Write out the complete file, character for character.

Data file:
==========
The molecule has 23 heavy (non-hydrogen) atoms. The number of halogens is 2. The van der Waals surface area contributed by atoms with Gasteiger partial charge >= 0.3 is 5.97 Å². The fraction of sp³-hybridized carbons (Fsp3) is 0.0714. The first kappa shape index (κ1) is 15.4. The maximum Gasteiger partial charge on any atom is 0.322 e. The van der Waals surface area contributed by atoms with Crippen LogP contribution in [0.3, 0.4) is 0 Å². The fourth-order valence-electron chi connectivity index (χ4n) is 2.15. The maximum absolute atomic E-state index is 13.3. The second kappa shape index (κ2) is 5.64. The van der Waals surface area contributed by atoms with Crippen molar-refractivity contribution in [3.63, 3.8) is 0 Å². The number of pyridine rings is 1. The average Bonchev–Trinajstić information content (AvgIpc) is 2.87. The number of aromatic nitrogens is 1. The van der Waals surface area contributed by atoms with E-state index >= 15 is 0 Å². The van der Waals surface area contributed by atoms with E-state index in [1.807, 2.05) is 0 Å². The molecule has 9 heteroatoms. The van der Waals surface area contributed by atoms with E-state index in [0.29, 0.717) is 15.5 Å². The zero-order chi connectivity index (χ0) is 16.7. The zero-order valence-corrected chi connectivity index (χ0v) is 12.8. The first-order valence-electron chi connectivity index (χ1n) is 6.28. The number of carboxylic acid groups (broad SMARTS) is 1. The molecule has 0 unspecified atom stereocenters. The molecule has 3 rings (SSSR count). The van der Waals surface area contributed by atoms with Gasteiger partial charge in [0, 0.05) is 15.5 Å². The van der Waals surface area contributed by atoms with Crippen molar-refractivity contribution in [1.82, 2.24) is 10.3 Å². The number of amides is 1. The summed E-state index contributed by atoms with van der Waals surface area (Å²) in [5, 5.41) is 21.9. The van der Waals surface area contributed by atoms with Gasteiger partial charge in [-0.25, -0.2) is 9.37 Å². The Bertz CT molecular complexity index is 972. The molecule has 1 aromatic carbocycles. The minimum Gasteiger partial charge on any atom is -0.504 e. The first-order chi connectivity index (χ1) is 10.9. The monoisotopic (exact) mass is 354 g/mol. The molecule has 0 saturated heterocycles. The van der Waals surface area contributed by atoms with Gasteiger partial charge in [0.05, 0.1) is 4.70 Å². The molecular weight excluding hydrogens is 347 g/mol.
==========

The molecule has 23 heavy (non-hydrogen) atoms. The number of halogens is 2. The van der Waals surface area contributed by atoms with Gasteiger partial charge >= 0.3 is 5.97 Å². The fraction of sp³-hybridized carbons (Fsp3) is 0.0714. The first kappa shape index (κ1) is 15.4. The maximum Gasteiger partial charge on any atom is 0.322 e. The van der Waals surface area contributed by atoms with Crippen LogP contribution in [0.3, 0.4) is 0 Å². The fourth-order valence-electron chi connectivity index (χ4n) is 2.15. The maximum absolute atomic E-state index is 13.3. The second kappa shape index (κ2) is 5.64. The van der Waals surface area contributed by atoms with Crippen molar-refractivity contribution in [3.63, 3.8) is 0 Å². The number of pyridine rings is 1. The average Bonchev–Trinajstić information content (AvgIpc) is 2.87. The number of aromatic nitrogens is 1. The van der Waals surface area contributed by atoms with E-state index >= 15 is 0 Å². The van der Waals surface area contributed by atoms with E-state index in [1.807, 2.05) is 0 Å². The molecule has 9 heteroatoms. The van der Waals surface area contributed by atoms with E-state index in [0.29, 0.717) is 15.5 Å². The zero-order chi connectivity index (χ0) is 16.7. The zero-order valence-corrected chi connectivity index (χ0v) is 12.8. The first-order valence-electron chi connectivity index (χ1n) is 6.28. The number of carboxylic acid groups (broad SMARTS) is 1. The molecule has 0 unspecified atom stereocenters. The molecule has 3 rings (SSSR count). The van der Waals surface area contributed by atoms with Gasteiger partial charge in [0, 0.05) is 15.5 Å². The van der Waals surface area contributed by atoms with Crippen molar-refractivity contribution in [1.82, 2.24) is 10.3 Å². The number of amides is 1. The summed E-state index contributed by atoms with van der Waals surface area (Å²) in [5, 5.41) is 21.9. The van der Waals surface area contributed by atoms with Gasteiger partial charge in [-0.25, -0.2) is 9.37 Å². The Bertz CT molecular complexity index is 972. The molecule has 1 aromatic carbocycles. The minimum Gasteiger partial charge on any atom is -0.504 e. The first-order chi connectivity index (χ1) is 10.9. The monoisotopic (exact) mass is 354 g/mol. The molecule has 0 saturated heterocycles. The van der Waals surface area contributed by atoms with Gasteiger partial charge in [0.05, 0.1) is 4.70 Å². The molecular weight excluding hydrogens is 347 g/mol.